Ransomware has been 2021’s growth industry. The volume of attacks is in the tens of thousands, with thousands of victims and an average payout of $1.85m, according to Sophos.
We could dwell on the data – which sectors are most at risk and in which countries – but the key focus is the main way in which storage and backup suppliers are tackling the issue, namely via snapshots, which they are usually keen to call “immutable snapshots”.
But why immutable snapshots? Where do they fit as a response to the mechanism of a ransomware attack? Which suppliers provide this capability? And what are the benefits and potential drawbacks?
Ransomware attack phases and why snapshots fit There are several key phases to a ransomware attack, namely the initial intrusion, a period of reconnaissance inside the victim’s systems, then the execution of encryption and exfiltration of data. Then come the ransom demands.
Snapshots provide customers the ability to roll back to uncorrupted copies of their data made before the execution of code introduced by the attacker. In theory, from here they can ignore ransom demands, purge their systems of the effects of intrusion and continue business as normal.
Snapshots are not backups, in that they are not just copies of data. They are a record of the state of and location of files and blocks that make up files at a specific time to which a customer can roll back. That record may comprise more than just a record of state, with metadata, deleted data, parent copies, and so on, all needing to be retained.
All snapshots are immutable: So what’s new? Snapshots are immutable anyway, in that they are write-once read-many (Worm). What storage and backup suppliers have added are features such as encryption, mechanisms that lock snapshots from being moved or mounted externally, with multifactor authentication (MFA) required to manage them.
With no one – not even administrators, but certainly not ransomware software – having the ability to access snapshots or move or delete them, customers should always have access to clean copies of their data following a breach.
That’s the key benefit, with the added benefit over backups that snapshots are usually taken much more frequently than once a day.
Snapshots as a restore source: Pros and cons But there are also potential drawbacks. Historically, snapshots have not been retained for long periods because they take up storage capacity. For this reason, retention periods for snapshots have often been short – around 48 hours.
With ransomware recovery the use case, the period customers need to retain immutable snapshots zooms up.
The time spent by attackers inside systems – “dwell time” – averages 11 days according to Sophos and 24 days according to Mandiant. During this period, they will be carrying out reconnaissance, moving laterally between different parts of the network, gathering credentials, identifying sensitive and lucrative data, exfiltrating data, and so on.
That means snapshot retention periods, and therefore the capacity required to store them, will creep up. Suppliers know this, and in some cases have targeted storage subsystems with bulk capacity at these use cases.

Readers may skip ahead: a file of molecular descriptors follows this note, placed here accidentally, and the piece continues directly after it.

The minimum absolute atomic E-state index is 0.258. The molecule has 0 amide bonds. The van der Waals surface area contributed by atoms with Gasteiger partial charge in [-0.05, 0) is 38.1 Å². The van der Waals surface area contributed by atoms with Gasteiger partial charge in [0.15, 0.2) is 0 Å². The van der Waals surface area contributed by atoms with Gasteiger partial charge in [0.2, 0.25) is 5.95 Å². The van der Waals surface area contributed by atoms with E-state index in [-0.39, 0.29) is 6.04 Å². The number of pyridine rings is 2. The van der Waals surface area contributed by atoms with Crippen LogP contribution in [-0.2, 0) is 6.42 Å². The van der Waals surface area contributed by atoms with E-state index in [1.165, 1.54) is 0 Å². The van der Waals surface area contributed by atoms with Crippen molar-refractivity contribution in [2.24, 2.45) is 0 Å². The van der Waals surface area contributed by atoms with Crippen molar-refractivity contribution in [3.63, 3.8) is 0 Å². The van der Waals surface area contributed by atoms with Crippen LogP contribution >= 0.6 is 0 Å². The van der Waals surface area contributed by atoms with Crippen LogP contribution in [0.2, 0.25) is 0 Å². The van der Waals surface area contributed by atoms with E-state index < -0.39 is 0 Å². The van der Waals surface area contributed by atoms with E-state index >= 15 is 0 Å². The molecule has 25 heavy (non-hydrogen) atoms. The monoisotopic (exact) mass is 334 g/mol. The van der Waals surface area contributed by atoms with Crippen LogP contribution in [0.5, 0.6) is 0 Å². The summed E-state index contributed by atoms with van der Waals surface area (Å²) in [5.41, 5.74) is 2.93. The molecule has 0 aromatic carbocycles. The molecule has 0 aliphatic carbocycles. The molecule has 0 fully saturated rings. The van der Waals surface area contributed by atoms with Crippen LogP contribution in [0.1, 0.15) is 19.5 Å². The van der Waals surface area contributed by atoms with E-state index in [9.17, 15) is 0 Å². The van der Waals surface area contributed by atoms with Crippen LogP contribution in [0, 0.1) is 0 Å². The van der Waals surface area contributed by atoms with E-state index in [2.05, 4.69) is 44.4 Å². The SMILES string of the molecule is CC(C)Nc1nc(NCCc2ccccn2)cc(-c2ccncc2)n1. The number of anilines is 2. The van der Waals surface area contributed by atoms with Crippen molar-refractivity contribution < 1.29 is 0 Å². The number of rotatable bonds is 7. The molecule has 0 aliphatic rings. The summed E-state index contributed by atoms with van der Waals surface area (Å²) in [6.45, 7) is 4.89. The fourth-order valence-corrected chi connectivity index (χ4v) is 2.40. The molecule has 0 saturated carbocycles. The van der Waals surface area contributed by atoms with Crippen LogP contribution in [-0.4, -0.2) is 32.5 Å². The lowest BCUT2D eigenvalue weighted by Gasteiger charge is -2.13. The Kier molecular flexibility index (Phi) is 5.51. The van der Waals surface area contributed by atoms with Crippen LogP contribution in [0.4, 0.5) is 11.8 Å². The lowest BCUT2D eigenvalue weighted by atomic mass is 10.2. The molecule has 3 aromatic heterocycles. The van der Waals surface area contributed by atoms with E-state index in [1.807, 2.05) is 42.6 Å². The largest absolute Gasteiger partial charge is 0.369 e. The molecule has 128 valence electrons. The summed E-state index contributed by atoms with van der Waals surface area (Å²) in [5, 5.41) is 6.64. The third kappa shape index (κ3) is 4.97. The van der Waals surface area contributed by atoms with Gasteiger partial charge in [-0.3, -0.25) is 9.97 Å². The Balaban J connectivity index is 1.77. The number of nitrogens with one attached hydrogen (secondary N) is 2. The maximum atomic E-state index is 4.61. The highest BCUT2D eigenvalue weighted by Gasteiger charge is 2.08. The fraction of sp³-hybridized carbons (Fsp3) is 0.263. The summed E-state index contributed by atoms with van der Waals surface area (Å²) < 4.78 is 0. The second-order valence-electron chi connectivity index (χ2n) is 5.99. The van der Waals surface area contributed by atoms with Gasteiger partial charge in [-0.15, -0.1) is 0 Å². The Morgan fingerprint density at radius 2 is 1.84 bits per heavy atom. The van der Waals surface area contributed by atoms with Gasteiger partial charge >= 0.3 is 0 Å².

Snapshots and RPO The question also has to be asked, what is the effect on recovery point objective (RPO)?
After all, if attackers have been inside systems for a week or two, data held on snapshots for that entire period may be compromised because it has been recorded with corruption intact. It may be possible to remove traces of the intruder, but the last completely clean copies may represent a recovery point some time in the past.
Anyway, don’t forget, all snapshots are immutable. What’s new is that suppliers are layering methods of making sure they cannot be exported or deleted so that customers’ last line of defence – or rather restore – is not compromised. Below is a selection of what suppliers are doing.
Cohesity SpanFS snapshots are retained in an immutable state and never made accessible to be mounted by an external system. Ransomware cannot affect the immutable snapshot. Cohesity allows for an air-gap in which customers can replicate data to an external cloud (see also its recent Fort Knox plan), another physical location or tape. Multifactor authentication is used to control access to protected copies.
IBM’s Safeguarded Copy is available in its all-flash storage arrays. It automatically creates immutable snapshots that are isolated and cannot be accessed or altered by unauthorised users. Safeguarded Copy keeps up to 15,000 immutable point-in-time copies that cannot be written to or read by an application and can’t be mapped to a host. Safeguarded Copy can be integrated with IBM Security QRadar, which monitors activities and looks for signs that an attack may be in progress.
Panzura is a little different, being a hybrid cloud or cloud gateway-focused operation, and its CloudFS takes a slightly different approach. It recognises altered file data and any resulting encrypted files are written to the object store as new data. So, if a file is encrypted by ransomware, users can recover to the state prior to infection by reference to the clean existing data with snapshots.
Pure Storage puts immutable snapshots in SafeMode, with Protection Groups that provide configurable snapshot policies covering frequency of snapshots, retention policy and ability to send snapshots to other destinations for recovery. Intruders can’t set retention periods to zero or eradicate snapshots. Retention can be increased, but can’t be decreased unless two authorised contacts with PINs contact Pure Support.
Rubrik’s snapshots and backups are also built as immutable so they can’t be encrypted or deleted by a ransomware attack. Impact Analysis is also possible via Rubrik, to identify what data was encrypted and sensitive data that may have been exposed, with multifactor authentication access to protected data.
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